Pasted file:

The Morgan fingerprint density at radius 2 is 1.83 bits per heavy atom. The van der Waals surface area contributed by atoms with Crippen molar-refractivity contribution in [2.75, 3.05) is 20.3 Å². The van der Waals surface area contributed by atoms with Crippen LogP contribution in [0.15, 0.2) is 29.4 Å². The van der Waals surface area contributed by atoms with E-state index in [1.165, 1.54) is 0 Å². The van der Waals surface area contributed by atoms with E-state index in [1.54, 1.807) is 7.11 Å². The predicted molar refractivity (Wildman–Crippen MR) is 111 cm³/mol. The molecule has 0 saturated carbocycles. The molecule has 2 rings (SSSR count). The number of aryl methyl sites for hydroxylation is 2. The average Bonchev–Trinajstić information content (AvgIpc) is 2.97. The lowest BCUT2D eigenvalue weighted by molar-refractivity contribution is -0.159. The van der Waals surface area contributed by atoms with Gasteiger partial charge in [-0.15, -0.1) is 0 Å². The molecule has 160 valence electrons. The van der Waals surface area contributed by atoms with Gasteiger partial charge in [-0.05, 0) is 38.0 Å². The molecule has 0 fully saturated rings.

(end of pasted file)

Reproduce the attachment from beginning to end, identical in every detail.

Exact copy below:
The Morgan fingerprint density at radius 2 is 1.83 bits per heavy atom. The van der Waals surface area contributed by atoms with Crippen molar-refractivity contribution in [2.75, 3.05) is 20.3 Å². The van der Waals surface area contributed by atoms with Crippen LogP contribution in [0.15, 0.2) is 29.4 Å². The van der Waals surface area contributed by atoms with E-state index in [1.165, 1.54) is 0 Å². The van der Waals surface area contributed by atoms with E-state index in [1.54, 1.807) is 7.11 Å². The predicted molar refractivity (Wildman–Crippen MR) is 111 cm³/mol. The molecule has 0 saturated carbocycles. The molecule has 2 rings (SSSR count). The number of aryl methyl sites for hydroxylation is 2. The average Bonchev–Trinajstić information content (AvgIpc) is 2.97. The lowest BCUT2D eigenvalue weighted by molar-refractivity contribution is -0.159. The van der Waals surface area contributed by atoms with Gasteiger partial charge in [-0.15, -0.1) is 0 Å². The molecule has 160 valence electrons. The van der Waals surface area contributed by atoms with Gasteiger partial charge in [-0.05, 0) is 38.0 Å². The molecule has 0 fully saturated rings.